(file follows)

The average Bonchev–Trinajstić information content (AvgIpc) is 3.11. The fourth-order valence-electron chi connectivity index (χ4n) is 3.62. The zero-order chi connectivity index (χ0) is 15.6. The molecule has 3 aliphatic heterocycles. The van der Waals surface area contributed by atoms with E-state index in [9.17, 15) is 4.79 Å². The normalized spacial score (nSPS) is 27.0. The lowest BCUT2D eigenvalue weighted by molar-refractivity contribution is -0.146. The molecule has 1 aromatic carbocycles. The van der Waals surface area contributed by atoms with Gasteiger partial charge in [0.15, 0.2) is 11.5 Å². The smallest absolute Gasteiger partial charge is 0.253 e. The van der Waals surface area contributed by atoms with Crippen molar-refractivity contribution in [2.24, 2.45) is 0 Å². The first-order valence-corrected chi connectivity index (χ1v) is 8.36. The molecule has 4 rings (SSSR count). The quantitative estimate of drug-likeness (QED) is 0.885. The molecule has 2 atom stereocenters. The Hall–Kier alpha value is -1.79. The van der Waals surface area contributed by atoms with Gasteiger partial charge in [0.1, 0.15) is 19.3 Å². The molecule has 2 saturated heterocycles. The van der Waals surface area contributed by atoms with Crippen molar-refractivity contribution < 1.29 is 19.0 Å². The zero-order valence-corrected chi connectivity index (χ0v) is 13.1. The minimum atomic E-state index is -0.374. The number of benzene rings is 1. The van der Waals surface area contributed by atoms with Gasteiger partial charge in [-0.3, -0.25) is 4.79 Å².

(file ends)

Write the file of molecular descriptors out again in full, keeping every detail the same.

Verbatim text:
The average Bonchev–Trinajstić information content (AvgIpc) is 3.11. The fourth-order valence-electron chi connectivity index (χ4n) is 3.62. The zero-order chi connectivity index (χ0) is 15.6. The molecule has 3 aliphatic heterocycles. The van der Waals surface area contributed by atoms with E-state index in [9.17, 15) is 4.79 Å². The normalized spacial score (nSPS) is 27.0. The lowest BCUT2D eigenvalue weighted by molar-refractivity contribution is -0.146. The molecule has 1 aromatic carbocycles. The van der Waals surface area contributed by atoms with Gasteiger partial charge in [0.15, 0.2) is 11.5 Å². The smallest absolute Gasteiger partial charge is 0.253 e. The van der Waals surface area contributed by atoms with Crippen molar-refractivity contribution in [2.24, 2.45) is 0 Å². The first-order valence-corrected chi connectivity index (χ1v) is 8.36. The molecule has 4 rings (SSSR count). The quantitative estimate of drug-likeness (QED) is 0.885. The molecule has 2 atom stereocenters. The Hall–Kier alpha value is -1.79. The van der Waals surface area contributed by atoms with Gasteiger partial charge in [0.1, 0.15) is 19.3 Å². The molecule has 2 saturated heterocycles. The van der Waals surface area contributed by atoms with Crippen molar-refractivity contribution < 1.29 is 19.0 Å². The zero-order valence-corrected chi connectivity index (χ0v) is 13.1. The minimum atomic E-state index is -0.374. The number of benzene rings is 1. The van der Waals surface area contributed by atoms with Gasteiger partial charge in [-0.3, -0.25) is 4.79 Å².